But who even hears the word ectoplasm nowadays? Today, churches are not filled with congregations and many exist with only a few people in attendance. One significant reason, of course, is that we have enjoyed seventy years of relative peace. But life is also so much faster in many ways. Those who do attend circles or are in some fashion trying to encourage spiritual gifts do not have the time or inclination to spend hours in meditation or development to the point of producing ectoplasm and other such manifestations. Our society wants ‘answers now’ and fast results, so mediums have changed their approach to meet the expectations of their audiences. Speed of contact and delivery is now the aim of the practising Spiritualist medium.

Still, it cannot be denied that despite a solid core, support for Spiritualism, along with much orthodox religious practice too, is not what it used to be. ‘New Age’ thinking has emerged. Of course, people are more than ever open-minded and curious about the paranormal, especially prediction, and there is a growing recognition that science does not have all the answers despite wonderful advances in technology and medicine. But perhaps the biggest reason for the decline is, ironically, the very same one that brought Spiritualism millions of followers a century and a half ago – our desire for individualism and freedom of thought.

sandySANDY PHILLIPS ~ meet the author of The Narrow Doorway(ISBN 978-1-907203-98-5 – www.local-legend.co.uk) Sandy has written and painted for as long as she can remember, and along the way has also been an actor and teacher. Seeing the spirit world has gone hand in hand with everything she has done. She has had three major ambitions in life. One was to have a piece of art work exhibited at the Royal Academy and the second was to write a book. With The Narrow Doorway she has now achieved these two. The third ambition is to be closer to a spiritual life. “I am a positive person whose cup is always half full,” she says. “I was born in London when the bombs were falling and played among the ruins after the war. There was just me and my mother living in furnished rooms all over north London.” Sandy has always been drawn to the arts, from painting to writing, dance, drama and music, and has read books voraciously especially the poets Keats, Rossetti and Wordsworth. “Their words were like music to me, changing tone and pace with bright patches and dark places.” She has had her own poems accepted in anthologies and was once short-listed in an essay competition. She writes with a definite aim and ideas about presentation: “A writer must think in a fairly logical way, at least for themselves, as to where they are starting. Is it a linear structure or set under headings of different areas? Maybe a writer starts in the present and works back to a point. Creativity comes with a dream or day-dream. It may come from the people around me. It sort of floats in on a thought and you catch it before it disappears. It comes by thinking back on an event or projecting your mind to what might be, by observing and finding what your reaction is to that observation.” However, she says, the process is certainly not relaxing!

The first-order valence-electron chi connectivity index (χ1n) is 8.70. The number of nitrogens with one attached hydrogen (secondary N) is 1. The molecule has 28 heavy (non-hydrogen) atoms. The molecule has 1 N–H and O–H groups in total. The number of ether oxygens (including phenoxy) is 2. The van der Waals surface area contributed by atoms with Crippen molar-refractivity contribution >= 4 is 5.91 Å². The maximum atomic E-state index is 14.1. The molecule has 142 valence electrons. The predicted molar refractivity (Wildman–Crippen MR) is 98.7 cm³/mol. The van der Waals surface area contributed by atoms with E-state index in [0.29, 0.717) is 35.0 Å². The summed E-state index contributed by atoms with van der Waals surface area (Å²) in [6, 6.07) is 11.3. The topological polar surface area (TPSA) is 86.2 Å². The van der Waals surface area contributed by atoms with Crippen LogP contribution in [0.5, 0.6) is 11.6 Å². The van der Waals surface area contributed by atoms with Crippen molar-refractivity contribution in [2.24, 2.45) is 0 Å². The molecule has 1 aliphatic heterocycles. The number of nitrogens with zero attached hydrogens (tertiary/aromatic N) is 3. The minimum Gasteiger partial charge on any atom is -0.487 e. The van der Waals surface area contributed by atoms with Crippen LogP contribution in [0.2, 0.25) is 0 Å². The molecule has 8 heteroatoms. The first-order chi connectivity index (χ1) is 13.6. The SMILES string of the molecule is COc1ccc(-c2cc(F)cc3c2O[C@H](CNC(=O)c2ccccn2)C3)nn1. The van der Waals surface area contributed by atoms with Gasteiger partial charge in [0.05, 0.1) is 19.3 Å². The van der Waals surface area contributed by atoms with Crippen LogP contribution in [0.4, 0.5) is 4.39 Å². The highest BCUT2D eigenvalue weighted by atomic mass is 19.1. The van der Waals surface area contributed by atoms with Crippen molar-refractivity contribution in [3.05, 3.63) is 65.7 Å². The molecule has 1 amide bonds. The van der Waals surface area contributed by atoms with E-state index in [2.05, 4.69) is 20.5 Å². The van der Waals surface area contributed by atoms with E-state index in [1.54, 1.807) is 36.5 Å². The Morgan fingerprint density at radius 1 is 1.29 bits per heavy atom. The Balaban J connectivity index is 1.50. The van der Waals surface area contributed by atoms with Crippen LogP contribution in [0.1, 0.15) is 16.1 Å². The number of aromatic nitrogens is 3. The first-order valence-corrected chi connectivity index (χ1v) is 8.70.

the narrow doorwayTHE BOOK The Narrow Doorway is the story of an extraordinary life that began at the start of World War II. The spiritual things that happened to Sandy, the animals and people from other times that she saw, were as far as she was aware happening to everyone. It was all part of living an ordinary life. As a child, she accompanied her mother to spiritual meetings but was not really aware of what it was all about. This all changed as she grew, with increasingly frequent psychic experiences and even the intrusion into her life of ‘fearsome dark entities’, causing her to block her natural mediumship for years. Here, for the first time, Sandy tells the story of an amazing life in which this world may have changed beyond recognition but the spirit world speaks to us with an unerring message: we are not alone and we never die.